If you fear this may happen to you, check whether you have legal expenses insurance added to your home insurance policy. This could be invaluable if you end up bringing a claim.
Most insurers, including Norwich Union, Direct Line and Liverpool Victoria, sell this cover for about £20 a year. This will provide up to £50,000 towards legal fees if you decide to bring a case against your employer, be it for unfair dismissal or sexual, racial or age discrimination.
Those who successfully win a case of age discrimination will find that payouts are uncapped, while those who win an unfair dismissal claim could be awarded a maximum of £72,900.
4 Negotiate a tax-efficient payoff
If you do lose your job, check you are not paying too much tax. Only the first £30,000 of any redundancy payment is tax-free. Anything above this is taxed at your highest rate. So if you are still on your company's payroll then full PAYE deductions will be made on payments of more than £30,000. However, if this money is paid after you have left the company and received your P45, then only 20 per cent tax will be deducted immediately.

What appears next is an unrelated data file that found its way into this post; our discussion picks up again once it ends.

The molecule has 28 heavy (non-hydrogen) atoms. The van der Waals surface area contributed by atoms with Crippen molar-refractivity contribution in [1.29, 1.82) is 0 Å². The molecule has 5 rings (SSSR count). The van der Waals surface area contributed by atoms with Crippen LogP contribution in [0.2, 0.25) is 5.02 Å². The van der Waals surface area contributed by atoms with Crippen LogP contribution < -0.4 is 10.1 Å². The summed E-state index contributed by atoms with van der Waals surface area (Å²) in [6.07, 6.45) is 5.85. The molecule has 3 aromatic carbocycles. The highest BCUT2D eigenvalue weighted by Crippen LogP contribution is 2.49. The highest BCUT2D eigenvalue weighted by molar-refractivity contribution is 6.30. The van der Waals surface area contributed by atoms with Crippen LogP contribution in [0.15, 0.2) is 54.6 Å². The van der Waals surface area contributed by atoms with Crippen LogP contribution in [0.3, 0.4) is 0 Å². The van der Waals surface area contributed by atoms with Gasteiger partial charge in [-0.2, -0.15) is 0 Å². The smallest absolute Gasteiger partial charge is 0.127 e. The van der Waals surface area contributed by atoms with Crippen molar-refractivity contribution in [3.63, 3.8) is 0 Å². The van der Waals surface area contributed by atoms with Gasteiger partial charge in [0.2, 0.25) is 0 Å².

Employees will be required to account for the additional tax in their annual tax return, but as this will not have to be made for another year, this will give them a temporary cash flow advantage in the interim. Even with interest rates as low as they are, this money could be working for you, rather than Revenue & Customs.
5 Try to retain benefits
Ask your employer whether transitional benefits can be included in your leaving package. From the day you receive your P45 you may have six months or more with no life cover, medical insurance, or family income protection. It may be possible to at least retain this cover until the normal renewal date.
You would probably end up paying significantly more for the same cover if you tried to obtain it individually than the cost to the company – so this is particularly pertinent if you are unlikely to obtain another job with similar benefits in the near future.
6 Check your pension
Try to make sure pension accrual is included in your severance pay, as this can be worth significant sums. You could consider asking for part of your redundancy payment to be transferred into your pension. This will not attract National Insurance contributions, so you may be able to negotiate a higher payment without it costing your employer anything.